Reckoning for sports betting draws near; time for change in Chicago?

The Windup Newsletter ⚾ | This is The Athletic’s daily MLB newsletter. Sign up here to receive The Windup directly in your inbox.

Where have the Latin American aces gone? Plus: Ken on Pedro Grifol’s hot seat, more on gambling in baseball and an introduction to Cleveland’s Baseball Comet: David Fry. I’m Levi Weaver, here with Ken Rosenthal, welcome to The Windup!

Exploring what happened to the Latino ace

Ranger Suárez, who is from Venezuela, became a starter to stand out in a sea of position players. (Orlando Ramirez / USA Today)

We lead with a thought-provoking one today from Chad Jennings and Andy McCullough. Approximately 25 percent of position players in Major League Baseball are from Latin America, but among starting pitchers, it’s only about 15 percent. Why?

Much of the issue stems from how Latin American players enter the professional ranks. American-raised players have the runway of their highly formative high school and college years to develop as pitchers before they’re drafted. In Latin America, kids are eligible to sign at 16.

Predicting pitching development is hard enough with college pitchers. In the early-to-mid teens, it’s a crapshoot at best. Increasingly, teams are more inclined to take the safer bet — position players. Factor in the buscones, the handler-agents who receive a portion of the players’ signing bonuses, and it becomes almost a given: The logical move is to get them off the mound and into the batter’s box.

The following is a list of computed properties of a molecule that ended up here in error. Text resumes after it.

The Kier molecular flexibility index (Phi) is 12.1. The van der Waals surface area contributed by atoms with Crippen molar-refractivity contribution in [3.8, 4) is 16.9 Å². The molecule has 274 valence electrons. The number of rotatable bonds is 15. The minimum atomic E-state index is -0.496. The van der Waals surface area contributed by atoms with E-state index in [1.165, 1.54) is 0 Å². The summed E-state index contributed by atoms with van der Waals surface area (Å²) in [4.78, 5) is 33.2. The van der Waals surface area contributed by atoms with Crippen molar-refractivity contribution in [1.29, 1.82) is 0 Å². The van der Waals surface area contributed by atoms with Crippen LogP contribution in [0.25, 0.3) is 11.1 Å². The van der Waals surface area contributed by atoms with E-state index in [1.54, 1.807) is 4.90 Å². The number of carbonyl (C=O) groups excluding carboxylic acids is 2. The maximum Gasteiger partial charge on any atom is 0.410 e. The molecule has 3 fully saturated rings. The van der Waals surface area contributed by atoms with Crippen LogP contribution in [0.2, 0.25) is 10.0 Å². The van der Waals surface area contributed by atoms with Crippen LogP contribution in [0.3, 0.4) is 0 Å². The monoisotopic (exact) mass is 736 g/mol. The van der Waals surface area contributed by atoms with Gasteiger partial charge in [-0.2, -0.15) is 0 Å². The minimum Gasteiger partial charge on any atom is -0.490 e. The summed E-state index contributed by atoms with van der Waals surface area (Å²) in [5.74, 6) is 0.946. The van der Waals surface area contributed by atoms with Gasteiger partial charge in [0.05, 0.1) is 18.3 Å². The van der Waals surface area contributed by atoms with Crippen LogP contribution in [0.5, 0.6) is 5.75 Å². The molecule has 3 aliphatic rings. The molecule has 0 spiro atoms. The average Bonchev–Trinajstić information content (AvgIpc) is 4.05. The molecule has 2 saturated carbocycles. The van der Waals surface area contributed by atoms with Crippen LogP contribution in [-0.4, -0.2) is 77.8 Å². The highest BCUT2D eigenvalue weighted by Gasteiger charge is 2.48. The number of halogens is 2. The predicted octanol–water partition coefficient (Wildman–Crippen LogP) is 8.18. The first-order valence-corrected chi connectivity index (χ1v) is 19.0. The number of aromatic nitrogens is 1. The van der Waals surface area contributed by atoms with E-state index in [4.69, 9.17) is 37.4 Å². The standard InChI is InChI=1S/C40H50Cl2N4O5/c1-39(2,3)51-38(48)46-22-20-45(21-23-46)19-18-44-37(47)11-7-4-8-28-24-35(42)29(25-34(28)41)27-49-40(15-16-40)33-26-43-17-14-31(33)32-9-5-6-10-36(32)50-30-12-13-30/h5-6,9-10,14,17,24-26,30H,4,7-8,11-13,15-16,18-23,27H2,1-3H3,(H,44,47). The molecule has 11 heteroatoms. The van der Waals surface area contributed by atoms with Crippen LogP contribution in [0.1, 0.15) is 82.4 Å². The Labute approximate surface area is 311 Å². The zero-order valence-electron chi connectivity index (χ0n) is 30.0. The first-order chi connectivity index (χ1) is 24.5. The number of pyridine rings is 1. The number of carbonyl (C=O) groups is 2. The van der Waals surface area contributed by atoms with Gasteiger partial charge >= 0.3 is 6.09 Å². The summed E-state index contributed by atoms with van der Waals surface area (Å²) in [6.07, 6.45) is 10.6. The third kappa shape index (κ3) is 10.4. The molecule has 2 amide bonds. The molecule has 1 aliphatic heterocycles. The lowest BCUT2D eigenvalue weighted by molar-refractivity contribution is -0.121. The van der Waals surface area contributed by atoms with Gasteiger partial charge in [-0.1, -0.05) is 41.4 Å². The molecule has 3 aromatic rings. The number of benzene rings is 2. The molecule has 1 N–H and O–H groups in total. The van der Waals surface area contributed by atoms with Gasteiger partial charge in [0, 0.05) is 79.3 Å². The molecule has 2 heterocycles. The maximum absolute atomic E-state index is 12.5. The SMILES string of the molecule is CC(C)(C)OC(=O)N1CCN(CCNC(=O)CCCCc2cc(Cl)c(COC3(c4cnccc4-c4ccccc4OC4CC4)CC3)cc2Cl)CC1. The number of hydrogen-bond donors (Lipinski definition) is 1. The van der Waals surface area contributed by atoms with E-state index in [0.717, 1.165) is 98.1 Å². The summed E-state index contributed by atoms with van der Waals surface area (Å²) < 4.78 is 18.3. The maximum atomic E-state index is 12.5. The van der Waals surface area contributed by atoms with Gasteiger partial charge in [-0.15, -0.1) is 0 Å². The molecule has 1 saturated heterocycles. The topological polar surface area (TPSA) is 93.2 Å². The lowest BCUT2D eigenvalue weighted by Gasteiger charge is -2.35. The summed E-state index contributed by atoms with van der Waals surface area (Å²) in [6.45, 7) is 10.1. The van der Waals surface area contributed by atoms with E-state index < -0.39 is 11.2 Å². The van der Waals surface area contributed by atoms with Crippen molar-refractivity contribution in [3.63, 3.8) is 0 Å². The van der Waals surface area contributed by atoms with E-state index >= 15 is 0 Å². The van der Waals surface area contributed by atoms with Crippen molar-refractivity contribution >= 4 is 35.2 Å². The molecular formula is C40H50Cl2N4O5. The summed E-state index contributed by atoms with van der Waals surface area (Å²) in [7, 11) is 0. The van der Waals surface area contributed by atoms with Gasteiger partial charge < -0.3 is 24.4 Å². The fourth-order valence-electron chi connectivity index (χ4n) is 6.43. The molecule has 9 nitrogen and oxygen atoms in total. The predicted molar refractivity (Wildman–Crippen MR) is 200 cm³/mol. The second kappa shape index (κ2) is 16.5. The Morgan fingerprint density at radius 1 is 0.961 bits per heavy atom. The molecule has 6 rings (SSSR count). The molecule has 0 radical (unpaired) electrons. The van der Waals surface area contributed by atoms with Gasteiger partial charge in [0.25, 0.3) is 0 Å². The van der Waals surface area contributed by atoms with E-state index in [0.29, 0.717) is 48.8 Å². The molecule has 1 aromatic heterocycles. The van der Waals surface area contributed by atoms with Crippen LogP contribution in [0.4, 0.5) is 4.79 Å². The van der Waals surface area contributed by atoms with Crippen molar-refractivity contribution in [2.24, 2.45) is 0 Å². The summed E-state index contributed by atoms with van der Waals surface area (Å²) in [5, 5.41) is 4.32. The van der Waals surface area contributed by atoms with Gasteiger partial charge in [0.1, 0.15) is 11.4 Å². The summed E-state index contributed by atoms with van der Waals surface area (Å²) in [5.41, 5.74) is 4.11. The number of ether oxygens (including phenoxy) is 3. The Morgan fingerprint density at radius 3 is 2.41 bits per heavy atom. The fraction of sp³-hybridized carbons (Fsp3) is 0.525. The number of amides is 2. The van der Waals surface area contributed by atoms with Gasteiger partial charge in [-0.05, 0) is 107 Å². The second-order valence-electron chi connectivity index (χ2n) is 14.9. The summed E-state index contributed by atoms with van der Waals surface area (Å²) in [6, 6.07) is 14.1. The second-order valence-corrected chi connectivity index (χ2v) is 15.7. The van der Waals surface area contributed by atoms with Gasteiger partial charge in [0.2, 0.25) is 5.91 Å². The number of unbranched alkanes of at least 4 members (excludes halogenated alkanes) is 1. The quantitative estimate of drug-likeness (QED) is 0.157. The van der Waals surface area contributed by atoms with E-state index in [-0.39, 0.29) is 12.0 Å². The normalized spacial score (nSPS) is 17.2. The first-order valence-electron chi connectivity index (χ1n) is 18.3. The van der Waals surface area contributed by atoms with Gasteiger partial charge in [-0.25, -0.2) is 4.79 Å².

It’s not the most questionable thing about the league’s system for acquiring international talent, but it is one angle I hadn’t considered before. How many potential Pedro Martinezes and Felix Hernándezes are playing shortstop because it’s a safer bet?

Ken’s Notebook: How much longer does Pedro Grifol have in Chicago?

The test of White Sox GM Chris Getz’s patience with manager Pedro Grifol likely will come later in the season, when the team is ready to promote some of their top prospects. At that point, Getz will need to decide: Can top young players such as shortstop Colson Montgomery, catcher Edgar Quero and right-hander Drew Thorpe thrive in the environment Grifol has created? Or might the entire team benefit from a change, right then and there?

The choice might not be entirely Getz’s, just as the return of Grifol after last year’s 61-101 cratering might not have been entirely the GM’s choice, either. Nothing with the White Sox happens without owner Jerry Reinsdorf’s approval, and Reinsdorf operates according to his own whims, no one else’s.

If the White Sox make a change, the logical move would be to elevate bench coach and former Toronto Blue Jays manager Charlie Montoyo as an interim, then conduct a full search at the end of the season. Tony La Russa, back with the team as a senior advisor after serving as manager in 2021 and 2022, almost certainly would not be the replacement. Not at age 79 and not when he stepped down at the end of the ’22 season because of health issues.